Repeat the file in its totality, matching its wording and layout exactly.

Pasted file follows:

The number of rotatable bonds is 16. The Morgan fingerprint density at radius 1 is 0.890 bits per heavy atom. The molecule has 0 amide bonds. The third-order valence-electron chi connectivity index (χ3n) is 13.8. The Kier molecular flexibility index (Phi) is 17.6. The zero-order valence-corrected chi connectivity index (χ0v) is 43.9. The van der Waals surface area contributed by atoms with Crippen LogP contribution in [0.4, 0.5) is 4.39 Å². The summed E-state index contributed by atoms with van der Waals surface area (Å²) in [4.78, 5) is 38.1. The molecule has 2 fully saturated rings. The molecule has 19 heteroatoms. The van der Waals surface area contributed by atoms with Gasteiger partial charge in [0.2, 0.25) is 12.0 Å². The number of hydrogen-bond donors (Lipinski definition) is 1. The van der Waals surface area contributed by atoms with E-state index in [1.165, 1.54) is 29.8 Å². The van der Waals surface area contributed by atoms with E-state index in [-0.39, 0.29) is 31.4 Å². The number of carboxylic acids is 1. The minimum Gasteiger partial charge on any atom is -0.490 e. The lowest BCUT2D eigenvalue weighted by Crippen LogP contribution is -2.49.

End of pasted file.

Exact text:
The number of rotatable bonds is 16. The Morgan fingerprint density at radius 1 is 0.890 bits per heavy atom. The molecule has 0 amide bonds. The third-order valence-electron chi connectivity index (χ3n) is 13.8. The Kier molecular flexibility index (Phi) is 17.6. The zero-order valence-corrected chi connectivity index (χ0v) is 43.9. The van der Waals surface area contributed by atoms with Crippen LogP contribution in [0.4, 0.5) is 4.39 Å². The summed E-state index contributed by atoms with van der Waals surface area (Å²) in [4.78, 5) is 38.1. The molecule has 2 fully saturated rings. The molecule has 19 heteroatoms. The van der Waals surface area contributed by atoms with Gasteiger partial charge in [0.2, 0.25) is 12.0 Å². The number of hydrogen-bond donors (Lipinski definition) is 1. The van der Waals surface area contributed by atoms with E-state index in [1.165, 1.54) is 29.8 Å². The van der Waals surface area contributed by atoms with E-state index in [-0.39, 0.29) is 31.4 Å². The number of carboxylic acids is 1. The minimum Gasteiger partial charge on any atom is -0.490 e. The lowest BCUT2D eigenvalue weighted by Crippen LogP contribution is -2.49.